7. An action begun in the past and continuing through later past time: Tom had lived in Prague for five years before he began to speak Czech.
    8. An action begun in the past continuing up to a later past time, but not beyond: Howard was pleased to bump into Neil. They hadnít seen each other for ages.
    9. A past action occurring within a time period still continuing at a later past time: I was getting angry. Peter had called me four times that day.
    10. An action occurring at some past time that had relevance at a later past time: Mary wanted me to go with her, but Iíd already seen the film.
    11. Actions occurring in the very recent prior past (often with just): The Principal looked up. His secretary had just come through the door.
    12. Past counterfactual hypothetical situations: I wish I hadnít dropped out of university.
    Some uses appear connected, but learners might be forgiven for wondering how they could know which was meant. Fortunately, as with other tenses and aspects, there is a simpler explanation.

    5.2. The Retrospective ĎRuleí.

    The connection between all constructions described by utterances using a Ďperfectí form is that the speaker is looking back on the situation from a later point in time. The situation is viewed retrospectively. A simple 'rule' that covers all uses of this aspect is:

    We use the retrospective aspect when we look back from one point in time to a situation that began at a previous time and is connected in some way to the time from which we are looking back.

    Once again, we can add what we know from other tenses and aspects:

    We use the marked form when we wish to distance the situation, in vividness, reality or directness.
    ,
    We can see the application of this in the examples given above:

    5.2.1. unmarked


    1. My flatmate has lived in Prague since 1998.
    2. Hello, Neil. I havenít seen you for ages.
    3. Peter has called me four times today.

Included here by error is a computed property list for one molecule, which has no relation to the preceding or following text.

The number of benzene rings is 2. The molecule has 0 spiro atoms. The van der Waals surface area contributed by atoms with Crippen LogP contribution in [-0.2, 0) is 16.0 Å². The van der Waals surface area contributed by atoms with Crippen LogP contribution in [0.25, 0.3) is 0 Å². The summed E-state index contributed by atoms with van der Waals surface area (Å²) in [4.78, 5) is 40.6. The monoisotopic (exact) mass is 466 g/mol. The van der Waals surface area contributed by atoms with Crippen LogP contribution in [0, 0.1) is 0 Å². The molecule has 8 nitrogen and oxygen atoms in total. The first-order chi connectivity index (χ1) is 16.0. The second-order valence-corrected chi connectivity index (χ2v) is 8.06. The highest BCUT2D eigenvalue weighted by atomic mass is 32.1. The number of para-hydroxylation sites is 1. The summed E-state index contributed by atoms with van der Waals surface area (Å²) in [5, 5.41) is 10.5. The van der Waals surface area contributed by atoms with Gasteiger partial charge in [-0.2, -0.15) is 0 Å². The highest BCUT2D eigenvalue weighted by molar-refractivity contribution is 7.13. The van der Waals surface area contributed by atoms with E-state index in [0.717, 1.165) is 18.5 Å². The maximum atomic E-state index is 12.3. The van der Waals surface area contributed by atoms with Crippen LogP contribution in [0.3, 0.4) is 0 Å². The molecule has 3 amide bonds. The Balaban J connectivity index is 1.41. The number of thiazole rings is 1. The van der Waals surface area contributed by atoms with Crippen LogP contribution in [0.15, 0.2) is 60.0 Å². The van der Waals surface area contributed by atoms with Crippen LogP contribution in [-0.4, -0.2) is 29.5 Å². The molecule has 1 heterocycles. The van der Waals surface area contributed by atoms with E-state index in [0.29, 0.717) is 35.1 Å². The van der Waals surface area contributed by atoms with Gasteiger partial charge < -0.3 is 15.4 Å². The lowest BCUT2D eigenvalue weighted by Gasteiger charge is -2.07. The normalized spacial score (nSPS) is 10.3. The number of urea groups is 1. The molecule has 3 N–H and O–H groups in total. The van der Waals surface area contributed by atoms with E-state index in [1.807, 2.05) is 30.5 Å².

4. ve already eaten.


    In these examples we clearly have situations, living, not-seeing, calling, eating that began before the time of retrospection - the present moment. It is equally clear that the situations are connected to the time of retrospection. In [1] Ė [3], the time period extends from the past to that time. In [4], the connection is that the speaker, at the present time of retrospection, is not hungry, a result of past-time eating. This, or similar present consequences of a past situation, and whether the situation continues up to, or through, the time of retrospection, will be clear from the context.

    5. The Bensons have just arrived.

    In [5] the situation is, in the speakerís mind, so close to the present that this closeness/vividness is the connection. However, the fact is that the situation however recent, actualised in the past, and speakers can choose to distance it in time:

    5a. The Bensons just arrived.

    Speakers of BrE tend to view such recent past situations retrospectively [5]; AmE speakers tend to distance them [5a]. The same is true when already, yet, recently are used.

    6. We will leave when Paul has finished.

    The time of retrospection, the time of leaving, is future and the actualisation of the finishing looked back on is before that time. Depending on the situations foreseen, there may be little difference in the length of time between the finishing and the leaving in [6] and [6a]:

    6a. We will leave when Paul finishes.

    However, in [6], the speaker has chosen to see the leaving as actualising at the end of a time period, however short, after the finishing. In [6a], the situation could be seen as actualising at the same time.

    5.2.2 marked

    7. Tom had lived in Prague for 5 years before he began to learn Czech.
    8. Howard was pleased to bump into Neil. They hadnít seen each other for ages.
    9. I was getting angry. Peter had called me four times that day.
    10 Mary wanted me to go with her, but Iíd already seen the film.
    11. The Principal looked up. His secretary had just come through the door.
    These five examples are very similar to [1] Ė [5] above, except that now the time of retrospection has been distanced in time; it occurred in the past. The action looked back on occurred before that past time of retrospection.

    Note that when the sequence of events is made clear by such words as before and after, speakers may choose to present the situation simply as a string of past events, as in

    7a. Tom lived in Prague for 5 years before he began to learn Czech.


    12. I wish I hadnít dropped out of university.

    Here the speaker is looking back from the present time on a past situation, the dropping out. This is already distanced in time (The speaker did drop out). The speaker uses the marked retrospective form to show additional distancing in reality (the hypothetical non-actualisation of the not dropping out ). This form is very common in counterfactual conditionals, which we consider in later threads.